WHAT DOES THE DOCTOR THINK THIS MONTH? September

For many years, I have believed that, after the age of 65 or so, major surgery knocks out part of the brain function, especially in relation to memory and language ability. I have, until recently, struggled to find anyone who would agree with me. However, on our new estate, in houses near to us live seven doctors, one next door! One of these doctors is an anaesthetist and she actually agreed with me in a conversation about six months ago. Because of my convictions, I had my (first) hip replacement under spinal anaesthesia just over three years ago and, so far as I could tell, the brain was OK afterwards. However, there followed five major general anaesthetics over the next 18 months and, after those, the brain was definitely not OK. I could not remember my grandchildren’s names (Yes, I hear you shout “But you have 18 grandchildren so don’t beat yourself up”) but I never had any problem remembering them before the anaesthetics. In addition, I found myself very often unable to complete a sentence as I forgot where it was going and I had enormous problems remembering the names of plants and common items, confusing words like colander and teapot or confusing restaurant with ship, etc. It was all really hard for Management who, much of the time, had to guess what I was trying to say. Happily, much of the mental acuity has returned but I still have problems with memory and occasionally have to stop in the middle of a sentence. So the jury is still out. Did the anaesthetics cause brain damage, have they brought forward the onset of dementia, will the improvement in mental function continue…….?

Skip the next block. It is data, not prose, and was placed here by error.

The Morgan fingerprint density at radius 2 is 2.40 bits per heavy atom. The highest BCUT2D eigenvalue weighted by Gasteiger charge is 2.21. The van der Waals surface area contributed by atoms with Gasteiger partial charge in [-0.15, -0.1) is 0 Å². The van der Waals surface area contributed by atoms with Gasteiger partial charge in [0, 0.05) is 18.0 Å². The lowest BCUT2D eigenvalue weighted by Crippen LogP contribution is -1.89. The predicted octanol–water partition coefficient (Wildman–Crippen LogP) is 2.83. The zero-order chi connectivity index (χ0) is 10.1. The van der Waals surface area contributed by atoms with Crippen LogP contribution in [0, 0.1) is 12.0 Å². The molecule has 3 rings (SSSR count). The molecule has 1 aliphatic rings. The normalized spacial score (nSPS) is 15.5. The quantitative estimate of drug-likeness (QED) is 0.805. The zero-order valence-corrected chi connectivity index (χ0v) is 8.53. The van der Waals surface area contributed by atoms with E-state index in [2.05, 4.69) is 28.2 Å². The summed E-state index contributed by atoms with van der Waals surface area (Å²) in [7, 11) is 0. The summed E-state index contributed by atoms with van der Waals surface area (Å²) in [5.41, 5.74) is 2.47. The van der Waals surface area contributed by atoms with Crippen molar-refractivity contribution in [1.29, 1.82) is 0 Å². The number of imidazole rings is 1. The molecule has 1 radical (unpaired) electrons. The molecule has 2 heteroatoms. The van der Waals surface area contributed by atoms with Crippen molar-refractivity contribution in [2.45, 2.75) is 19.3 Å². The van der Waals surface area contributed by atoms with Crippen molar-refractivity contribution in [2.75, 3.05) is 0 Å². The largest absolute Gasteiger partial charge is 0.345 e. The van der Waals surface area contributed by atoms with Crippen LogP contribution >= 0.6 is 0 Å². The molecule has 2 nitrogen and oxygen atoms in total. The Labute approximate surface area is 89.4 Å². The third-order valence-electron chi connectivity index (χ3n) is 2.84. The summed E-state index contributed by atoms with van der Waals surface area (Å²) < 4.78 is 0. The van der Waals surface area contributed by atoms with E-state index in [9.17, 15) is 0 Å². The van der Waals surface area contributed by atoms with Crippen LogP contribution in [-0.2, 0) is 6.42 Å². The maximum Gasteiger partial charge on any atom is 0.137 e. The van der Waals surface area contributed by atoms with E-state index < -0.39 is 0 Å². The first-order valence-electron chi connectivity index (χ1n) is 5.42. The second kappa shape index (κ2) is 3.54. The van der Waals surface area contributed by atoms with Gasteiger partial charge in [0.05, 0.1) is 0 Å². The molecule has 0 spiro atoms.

Last week, the British Medical Journal published a study of 7,532 male and female British civil servants who were tested for mental ability four times between 1997 and 2016. The study demonstrated that those who underwent major operations were twice as likely to suffer substantial cognitive decline than those who had no surgery. Although the research did not cover dementia, cognitive decline is known to precede or speed up its development because of a reduction in brain resilience. The actual cause of the problem is not yet known but potential mechanisms of brain injury during the surgery process include strokes, mini strokes and inflammation. Potent pain killers given following surgery may also play a part. If I add in my own experience – near fatal sepsis and and fatal collapse after surgery requiring 12 litres of fluid and some heavy resuscitation, I am not reassured! Enough of that!!
An elderly farmer built himself a large pool, big enough for swimming, at the far end of his land. He planted fruit trees around it and provide loungers and tables. One night, he wanted to pick some fruit and wandered down to the pool with a bucket which he would use to carry the fruit home. He arrived at the pool to hear shouts of glee and found several young women skinny dipping in his pool. When they saw him, they all went to the deep end and one shouted “We are not coming out until you leave”. Our farmer told them “I didn’t come down to the pond to watch you all swim naked or make you get out of the pool naked”. He held up the bucket and said “I only came down here to feed the alligator!”
A young programmer was nearing the end of a job interview when he was asked whet salary he would expect. “About £75,000 per annum plus a benefits package” he relied. “Well” said the interviewer “How would you like £85,000, 6 weeks annual holiday, full medical and dental cover, a company matching pension fund to 50% of salary and a new company BMW every two years?” The young man sat up “Wow, are you kidding?!” “Yes, but you started it” replied the interviewer.
This joke takes us seamlessly back to the beginning of this article: Roger, 88, married Jenny, a beautiful 45 year old. In deference to the age difference and not wanting her husband to feel obliged to over-exert himself, Jenny opted for separate bedrooms. Half an hour after settling down, she heard a knock on the door; Roger appeared and performed really well between the sheets. He went back to his room but, half an hour later, he reappeared and performed equally well. Half an hour later, he reappeared and repeated the performance. Jenny said “I am really impressed that,at your age, you can perform so well and so often.” Roger was really embarrassed and said “You mean I have been here before?” Best wishes to you all Ian Nisbet

Best wishes to you all Ian Nisbet

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